As the holidays roll around, I make a big pot of seafood stew in the Italian Christmas tradition of the Feast of the Seven Fishes. This stew provides a wonderful opportunity for my family to sample a wide diversity of seafood. Having a plethora of species in the pot doesn’t necessarily make dinnertime more complicated. Like most other stews, seafood stews can be cooked ahead of time, gently warmed when required, and be all the better for it. This fact makes it a perfect dish for a stress-free holiday gathering.
I’ve provided my favorite recipe below, but the direction a cook can take a seafood stew is limited only by the cook’s taste and sense of adventure. Ingredients can be bold like garlic, acidic like tomatoes; sweet like butternut squash; subtle like fennel; or, surprising like cinnamon, chile flakes, and orange zest.
The seafood in the mix can be of any combination you like. But the success of the final dish relies on knowing the required cook time for each type you choose to use so you can cook them gently as you go. For example, you can searing scallops on one side as a first step to giving them texture when they are nestled back into the stew. The caramelized bits left on the pot’s surface after searing the scallops also add flavor to the liquid in which you can steam clams and mussels. The shellfish as they open will contribute their juices to the broth which then can be used to gently poach the shrimp and flaky fish cut into similarly sized pieces. Since none of these individual seafood items require much cooking time, it is the layering of flavors that makes these ingredients better for being brought together in one pot.
Seafood stew is a convenient method for getting more seafood on your family’s table more often. Please take the pledge to eat #Seafood2xWk at seafoodnutrition.org.
Seafood Stew with Butternut Squash and Fennel
1/2 pound medium sized (U20) dry packed scallops
1/2 pound skinless salmon, cut into 1 1/2-ounce pieces
1/2 pound white fleshed fish, cut into 1 1/2-ounce pieces
1 tablespoon olive oil
1 cup seafood stock or water
12 hard shell clams, scrubbed
2 pounds mussels, cleaned
½ of 2-ounce tin of anchovies, chopped, oil reserved
1 medium butternut squash, peeled and diced into ¾-inch pieces
4 garlic cloves, peeled and chopped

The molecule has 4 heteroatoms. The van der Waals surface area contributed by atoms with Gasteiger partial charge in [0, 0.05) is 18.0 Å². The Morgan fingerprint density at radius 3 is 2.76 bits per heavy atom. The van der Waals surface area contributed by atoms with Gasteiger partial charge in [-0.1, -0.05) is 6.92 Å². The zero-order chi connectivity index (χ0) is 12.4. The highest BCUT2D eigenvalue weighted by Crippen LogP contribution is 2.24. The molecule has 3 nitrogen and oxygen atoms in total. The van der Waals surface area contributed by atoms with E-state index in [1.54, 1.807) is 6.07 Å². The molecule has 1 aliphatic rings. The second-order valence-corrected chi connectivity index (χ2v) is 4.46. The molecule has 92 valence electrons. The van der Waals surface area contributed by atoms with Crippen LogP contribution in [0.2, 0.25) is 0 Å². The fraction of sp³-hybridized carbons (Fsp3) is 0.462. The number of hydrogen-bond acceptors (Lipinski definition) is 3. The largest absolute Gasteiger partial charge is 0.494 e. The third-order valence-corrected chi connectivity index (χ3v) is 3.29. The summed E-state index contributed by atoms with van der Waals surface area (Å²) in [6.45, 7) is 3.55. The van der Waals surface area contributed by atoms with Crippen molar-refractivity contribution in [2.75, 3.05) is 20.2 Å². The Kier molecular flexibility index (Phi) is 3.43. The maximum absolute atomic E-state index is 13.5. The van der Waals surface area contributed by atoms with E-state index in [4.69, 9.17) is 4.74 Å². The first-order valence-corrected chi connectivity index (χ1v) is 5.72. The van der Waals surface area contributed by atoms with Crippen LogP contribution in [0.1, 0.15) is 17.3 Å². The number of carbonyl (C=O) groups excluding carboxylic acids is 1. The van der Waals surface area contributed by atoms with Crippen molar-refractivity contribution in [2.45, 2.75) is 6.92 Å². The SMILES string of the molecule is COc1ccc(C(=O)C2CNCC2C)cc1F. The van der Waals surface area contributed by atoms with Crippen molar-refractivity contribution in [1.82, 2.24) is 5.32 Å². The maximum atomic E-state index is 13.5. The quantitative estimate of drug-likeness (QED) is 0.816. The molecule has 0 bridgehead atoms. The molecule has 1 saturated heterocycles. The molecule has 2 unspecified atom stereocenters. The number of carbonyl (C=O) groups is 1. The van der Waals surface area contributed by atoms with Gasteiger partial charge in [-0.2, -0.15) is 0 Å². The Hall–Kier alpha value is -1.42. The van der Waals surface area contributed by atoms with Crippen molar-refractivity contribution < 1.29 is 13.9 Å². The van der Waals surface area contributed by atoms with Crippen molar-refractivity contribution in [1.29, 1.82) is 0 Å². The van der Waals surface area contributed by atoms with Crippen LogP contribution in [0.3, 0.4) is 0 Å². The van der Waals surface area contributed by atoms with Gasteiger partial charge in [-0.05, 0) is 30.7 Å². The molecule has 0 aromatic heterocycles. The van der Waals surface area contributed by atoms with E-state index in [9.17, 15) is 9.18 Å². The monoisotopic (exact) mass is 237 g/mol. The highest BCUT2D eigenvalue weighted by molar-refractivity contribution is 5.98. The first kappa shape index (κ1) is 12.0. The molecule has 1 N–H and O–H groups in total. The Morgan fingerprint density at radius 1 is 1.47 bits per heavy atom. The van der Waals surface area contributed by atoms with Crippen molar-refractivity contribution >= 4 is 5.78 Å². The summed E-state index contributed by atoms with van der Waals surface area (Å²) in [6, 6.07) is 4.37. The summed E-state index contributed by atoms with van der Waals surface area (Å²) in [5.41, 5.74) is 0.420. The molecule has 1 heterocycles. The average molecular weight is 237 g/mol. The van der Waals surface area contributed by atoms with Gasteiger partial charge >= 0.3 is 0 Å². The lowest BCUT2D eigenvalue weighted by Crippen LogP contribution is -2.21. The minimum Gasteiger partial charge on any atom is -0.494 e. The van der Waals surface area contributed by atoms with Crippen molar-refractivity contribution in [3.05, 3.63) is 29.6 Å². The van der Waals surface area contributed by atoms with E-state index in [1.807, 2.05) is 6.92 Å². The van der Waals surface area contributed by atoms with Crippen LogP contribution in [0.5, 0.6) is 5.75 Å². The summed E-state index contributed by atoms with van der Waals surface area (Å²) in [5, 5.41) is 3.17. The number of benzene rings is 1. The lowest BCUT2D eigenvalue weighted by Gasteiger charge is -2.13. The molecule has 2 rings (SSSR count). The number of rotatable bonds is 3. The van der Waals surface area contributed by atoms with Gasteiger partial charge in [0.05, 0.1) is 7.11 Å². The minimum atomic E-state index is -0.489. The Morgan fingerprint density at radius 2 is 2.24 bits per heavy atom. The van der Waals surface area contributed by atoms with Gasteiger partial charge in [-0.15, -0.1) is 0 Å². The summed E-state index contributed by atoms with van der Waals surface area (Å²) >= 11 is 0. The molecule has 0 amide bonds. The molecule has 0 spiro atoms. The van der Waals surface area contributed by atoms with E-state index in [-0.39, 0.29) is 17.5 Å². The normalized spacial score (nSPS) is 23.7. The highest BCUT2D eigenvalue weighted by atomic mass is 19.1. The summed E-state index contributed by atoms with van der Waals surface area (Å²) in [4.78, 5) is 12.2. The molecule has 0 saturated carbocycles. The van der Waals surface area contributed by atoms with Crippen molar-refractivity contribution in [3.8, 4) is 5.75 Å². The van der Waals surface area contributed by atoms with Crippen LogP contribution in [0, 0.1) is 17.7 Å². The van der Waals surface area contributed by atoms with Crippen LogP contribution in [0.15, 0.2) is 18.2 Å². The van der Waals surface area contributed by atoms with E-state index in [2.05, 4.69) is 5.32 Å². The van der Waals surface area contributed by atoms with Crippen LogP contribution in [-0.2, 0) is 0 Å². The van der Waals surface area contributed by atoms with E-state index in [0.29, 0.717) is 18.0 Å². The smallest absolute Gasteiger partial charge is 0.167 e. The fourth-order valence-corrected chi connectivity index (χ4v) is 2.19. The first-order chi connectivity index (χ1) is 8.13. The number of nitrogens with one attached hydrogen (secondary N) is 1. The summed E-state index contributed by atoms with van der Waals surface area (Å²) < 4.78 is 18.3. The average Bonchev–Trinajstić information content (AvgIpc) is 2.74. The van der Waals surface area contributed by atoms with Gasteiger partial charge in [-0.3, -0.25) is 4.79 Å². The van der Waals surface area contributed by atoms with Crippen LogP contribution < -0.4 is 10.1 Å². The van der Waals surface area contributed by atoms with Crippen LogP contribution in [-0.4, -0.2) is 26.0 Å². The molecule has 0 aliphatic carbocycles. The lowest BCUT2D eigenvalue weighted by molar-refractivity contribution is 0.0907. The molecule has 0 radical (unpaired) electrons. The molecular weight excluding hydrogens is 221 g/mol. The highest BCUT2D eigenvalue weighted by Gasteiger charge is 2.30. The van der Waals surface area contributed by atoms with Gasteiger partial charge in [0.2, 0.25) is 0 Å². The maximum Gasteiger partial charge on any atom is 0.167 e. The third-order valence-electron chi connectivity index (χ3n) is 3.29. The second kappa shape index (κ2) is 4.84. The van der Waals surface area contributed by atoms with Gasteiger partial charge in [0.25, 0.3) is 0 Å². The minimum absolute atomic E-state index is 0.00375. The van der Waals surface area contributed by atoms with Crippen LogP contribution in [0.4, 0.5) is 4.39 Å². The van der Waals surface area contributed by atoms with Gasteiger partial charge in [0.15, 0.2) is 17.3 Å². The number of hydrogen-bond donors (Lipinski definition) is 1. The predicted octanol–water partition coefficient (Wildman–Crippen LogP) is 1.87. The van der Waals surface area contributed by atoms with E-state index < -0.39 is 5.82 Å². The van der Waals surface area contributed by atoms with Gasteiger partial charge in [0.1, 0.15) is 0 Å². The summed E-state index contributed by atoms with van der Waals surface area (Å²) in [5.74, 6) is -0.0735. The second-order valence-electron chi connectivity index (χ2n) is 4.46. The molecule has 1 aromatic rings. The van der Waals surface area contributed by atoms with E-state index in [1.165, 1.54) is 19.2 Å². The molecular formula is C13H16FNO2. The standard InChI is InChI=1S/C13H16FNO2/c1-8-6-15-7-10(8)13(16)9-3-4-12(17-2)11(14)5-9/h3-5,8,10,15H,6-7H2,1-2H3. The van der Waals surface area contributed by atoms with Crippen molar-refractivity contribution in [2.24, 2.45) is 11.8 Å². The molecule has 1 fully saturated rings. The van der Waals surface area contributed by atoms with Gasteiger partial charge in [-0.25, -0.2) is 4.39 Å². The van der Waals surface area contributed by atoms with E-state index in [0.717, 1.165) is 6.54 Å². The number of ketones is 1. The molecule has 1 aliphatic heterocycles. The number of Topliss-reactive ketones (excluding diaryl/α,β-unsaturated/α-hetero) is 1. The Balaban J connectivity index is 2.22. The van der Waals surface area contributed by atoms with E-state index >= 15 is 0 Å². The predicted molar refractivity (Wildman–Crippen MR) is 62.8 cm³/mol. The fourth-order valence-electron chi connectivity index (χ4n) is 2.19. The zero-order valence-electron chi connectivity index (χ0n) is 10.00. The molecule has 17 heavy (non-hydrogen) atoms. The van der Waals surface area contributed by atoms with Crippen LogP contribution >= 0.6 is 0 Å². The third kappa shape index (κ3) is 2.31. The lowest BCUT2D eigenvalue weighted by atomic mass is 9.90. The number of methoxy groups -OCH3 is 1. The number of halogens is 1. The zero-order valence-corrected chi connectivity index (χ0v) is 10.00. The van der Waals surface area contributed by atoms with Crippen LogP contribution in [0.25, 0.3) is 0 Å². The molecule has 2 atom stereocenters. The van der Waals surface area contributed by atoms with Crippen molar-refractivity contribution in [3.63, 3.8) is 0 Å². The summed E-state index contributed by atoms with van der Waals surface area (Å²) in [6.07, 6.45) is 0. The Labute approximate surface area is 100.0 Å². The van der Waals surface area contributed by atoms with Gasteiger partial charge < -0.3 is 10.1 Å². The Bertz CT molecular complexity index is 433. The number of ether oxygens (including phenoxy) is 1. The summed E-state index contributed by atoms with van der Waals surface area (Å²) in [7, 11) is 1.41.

1 fennel bulb, cored and sliced
1 teaspoon orange zest
1 teaspoon red chile pepper flakes
1 cinnamon stick
1 28-ounce can crushed San Marzano tomatoes
1 pound peeled shrimp
Season scallops, salmon and flaky white fish with salt and set aside for 20 minutes.
In a large, wide pan over medium high heat, add olive oil. When oil is hot enough to shimmer, add scallops to the pan, keeping ample space between them. Sear until they develop a golden-brown crust on one side, about 3 minutes. Remove from the pan and set aside.
Add stock or water and clams to the pan. Cover, raise heat to high, and steam until clams are open, 5-7minutes. Discard any unopened clams. Add scallops, cover, and cook until they open, (3-4 minutes). Turn off heat. Use a slotted spoon to remove mussels from the pan and set them aside. Drain cooking liquid through a fine-meshed sieve and set it aside.
Add oil from anchovies to the pan and place it over medium high heat. Add squash and sauté until squash caramelizes slightly, about 4 minutes. Stir in chopped anchovies and cook until dissolved, about two minutes. Add chopped garlic, fennel and 1 teaspoon salt. Stir to combine. Add tomatoes, strained shellfish broth, chile pepper flakes and cinnamon stick. Reduce heat to medium and simmer uncovered until butternut I just tender and sauce has thickened slightly, 12-15 minutes. Remove cinnamon stick.
On one side of the pan, nestle all pieces of salmon into the sauce. On the other side of the pan, nestle all pieces of flaky white fish into the sauce. In the middle nestle the shrimp into the pan. Cover, turn the heat to low, and cook until shrimp are pink and fishes are opaque, 7-8 minutes. Uncover, nestle scallops, clams and mussels into the pan. Serve hot, in pan, with crusty bread.